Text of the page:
So, how do we use this idea of radical boredom to simplify our lives both mentally and nutritionally? For starters, skip the grocery store aisles laden with sugary, artificial, processed foods and start feeding your body a paleo diet. Focus on filling your cupboards with Paleo approved foods—foods that are healing, soothing and nutritious to your body. Take note of how switching over makes you feel. This is such a good way of connecting and creating a newfound bond with your body.
Next, apply that Paleo model to the rest of your life. Just as you stripped down the foods in your diet getting them back to the basics, remove all the noise and distraction from your usual routine. This means eliminating, as best as you can, constant connection with your computer, phone, iPad or whatever else you find is eating up endless hours throughout your day.
This isn't an excuse to skip out on work you need to get done just to accomplish this—it's highly unlikely your boss will go for that idea. We are, however, suggesting that you use the bare minimum electronic stimulants possible. When you are about to reach for your phone out of boredom and wanting something to pass the time, instead allow yourself to embrace that boredom, let your mind wander and see what it comes up with.
Find somewhere in nature, away from visual pollution, to plop down and take in the elements surrounding you. What does it smell like? How does it look, sound and taste? This boredom is your portal to another fascinating, radical world created by you.
Taking this idea of “radical boredom” across all planes of your life will be sure to clarify, simplify and reconnect you with not only your body, but also your mind. When you begin by detoxing one area of your life, say your diet, it will be an easy transition into detoxifying other areas as well. After converting to a healthy Paleo diet, you'll find that you are able to think more clearly and have unlimited amounts of energy throughout the day. By combining a Paleo approach with radical boredom, you'll find that your mind has never been more clear.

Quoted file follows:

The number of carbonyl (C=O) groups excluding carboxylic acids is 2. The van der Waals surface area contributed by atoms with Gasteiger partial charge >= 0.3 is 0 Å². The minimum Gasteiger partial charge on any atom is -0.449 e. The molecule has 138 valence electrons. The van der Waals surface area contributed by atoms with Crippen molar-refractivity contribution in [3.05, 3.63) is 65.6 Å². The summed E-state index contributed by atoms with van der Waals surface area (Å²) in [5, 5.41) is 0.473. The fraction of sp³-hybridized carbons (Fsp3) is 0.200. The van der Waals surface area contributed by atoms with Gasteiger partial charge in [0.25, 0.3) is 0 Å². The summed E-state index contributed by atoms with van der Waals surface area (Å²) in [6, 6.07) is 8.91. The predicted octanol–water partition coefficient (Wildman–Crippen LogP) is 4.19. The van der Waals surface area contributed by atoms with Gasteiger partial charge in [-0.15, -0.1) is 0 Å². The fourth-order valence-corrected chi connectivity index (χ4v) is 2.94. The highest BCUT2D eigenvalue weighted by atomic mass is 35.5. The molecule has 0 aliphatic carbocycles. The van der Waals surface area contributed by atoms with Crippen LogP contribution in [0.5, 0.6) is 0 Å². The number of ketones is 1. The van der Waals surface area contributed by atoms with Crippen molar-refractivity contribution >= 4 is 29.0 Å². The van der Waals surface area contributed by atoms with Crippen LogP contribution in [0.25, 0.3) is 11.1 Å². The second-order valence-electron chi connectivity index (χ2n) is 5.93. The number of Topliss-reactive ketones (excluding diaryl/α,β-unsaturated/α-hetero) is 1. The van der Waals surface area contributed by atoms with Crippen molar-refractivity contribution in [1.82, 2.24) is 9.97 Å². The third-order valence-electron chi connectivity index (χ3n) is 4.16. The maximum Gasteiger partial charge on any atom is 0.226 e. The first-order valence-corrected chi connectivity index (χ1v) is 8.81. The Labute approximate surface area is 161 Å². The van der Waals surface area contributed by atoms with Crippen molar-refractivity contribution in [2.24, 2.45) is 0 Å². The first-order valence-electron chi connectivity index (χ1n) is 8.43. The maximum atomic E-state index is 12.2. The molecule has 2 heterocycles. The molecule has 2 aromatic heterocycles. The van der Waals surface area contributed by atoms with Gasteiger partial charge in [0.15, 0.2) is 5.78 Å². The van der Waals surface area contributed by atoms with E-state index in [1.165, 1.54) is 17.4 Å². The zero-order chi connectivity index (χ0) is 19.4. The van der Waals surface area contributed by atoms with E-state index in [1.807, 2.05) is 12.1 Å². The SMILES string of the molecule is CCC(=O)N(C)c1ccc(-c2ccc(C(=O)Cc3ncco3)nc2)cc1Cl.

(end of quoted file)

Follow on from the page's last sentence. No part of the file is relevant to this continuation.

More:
Starting today, allow yourself to find the beauty in boredom by simply disconnecting.
In 2007, the city of São Paulo banned all outdoor advertising due to concerns of “visual pollution.”
Just as drugs do, processed foods and electronics release dopamine in the brain, a feel-good neurotransmitter.
Since 1990, studies show that creativity in America has steadily declined.3
Simply disconnecting and getting quiet, a.k.a meditation, can help you stay more focused and improve your ability to multitask. Researchers comparing a group of meditators to non-meditators found that “those trained in meditation stayed on tasks longer and made fewer task switches, as well as reporting less negative feedback after task performance.”4
Warner M. Pandora's Lunchbox: How Processed Food Took Over the American Meal. Scribner, 2013.
- Kracauer, S. The Mass Ornament: Weimar Essays. Cambridge, MA: Harvard University Press, Original work published 1963.
- Bronson P. and Merryman A. “The Creativity Crisis.” Newsweek. July 2010. http://www.newsweek.com/creativity-crisis-74665
- Levy, D., Wobbrock, J., Kaszniak, A. & Ostergren, M. “The Effects of Mindfulness Meditation Training on Multitasking in a High-Stress Information Environment.”
Proceedings for Graphics Interface. (2012): 45-52.